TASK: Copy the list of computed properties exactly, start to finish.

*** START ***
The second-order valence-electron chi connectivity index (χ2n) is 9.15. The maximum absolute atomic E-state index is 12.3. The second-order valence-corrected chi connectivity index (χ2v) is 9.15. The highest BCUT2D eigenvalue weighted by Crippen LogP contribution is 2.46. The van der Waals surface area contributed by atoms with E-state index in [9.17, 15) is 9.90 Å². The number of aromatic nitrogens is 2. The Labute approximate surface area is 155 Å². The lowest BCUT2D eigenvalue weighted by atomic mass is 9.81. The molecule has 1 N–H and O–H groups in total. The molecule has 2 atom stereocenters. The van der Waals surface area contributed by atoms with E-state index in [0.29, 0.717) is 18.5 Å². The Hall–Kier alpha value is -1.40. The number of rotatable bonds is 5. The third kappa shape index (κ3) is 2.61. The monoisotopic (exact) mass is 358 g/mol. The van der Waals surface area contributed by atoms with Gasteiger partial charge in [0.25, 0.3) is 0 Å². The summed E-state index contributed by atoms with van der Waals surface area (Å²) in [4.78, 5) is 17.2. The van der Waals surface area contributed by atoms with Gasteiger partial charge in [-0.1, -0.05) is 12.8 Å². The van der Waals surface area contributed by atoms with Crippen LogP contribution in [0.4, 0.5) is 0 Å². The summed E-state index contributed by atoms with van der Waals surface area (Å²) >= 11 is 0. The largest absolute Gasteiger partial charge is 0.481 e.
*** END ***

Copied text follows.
The second-order valence-electron chi connectivity index (χ2n) is 9.15. The maximum absolute atomic E-state index is 12.3. The second-order valence-corrected chi connectivity index (χ2v) is 9.15. The highest BCUT2D eigenvalue weighted by Crippen LogP contribution is 2.46. The van der Waals surface area contributed by atoms with E-state index in [9.17, 15) is 9.90 Å². The number of aromatic nitrogens is 2. The Labute approximate surface area is 155 Å². The lowest BCUT2D eigenvalue weighted by atomic mass is 9.81. The molecule has 1 N–H and O–H groups in total. The molecule has 2 atom stereocenters. The van der Waals surface area contributed by atoms with E-state index in [0.29, 0.717) is 18.5 Å². The Hall–Kier alpha value is -1.40. The number of rotatable bonds is 5. The third kappa shape index (κ3) is 2.61. The monoisotopic (exact) mass is 358 g/mol. The van der Waals surface area contributed by atoms with Gasteiger partial charge in [0.25, 0.3) is 0 Å². The summed E-state index contributed by atoms with van der Waals surface area (Å²) in [4.78, 5) is 17.2. The van der Waals surface area contributed by atoms with Gasteiger partial charge in [-0.1, -0.05) is 12.8 Å². The van der Waals surface area contributed by atoms with Crippen LogP contribution in [0.4, 0.5) is 0 Å². The summed E-state index contributed by atoms with van der Waals surface area (Å²) >= 11 is 0. The largest absolute Gasteiger partial charge is 0.481 e.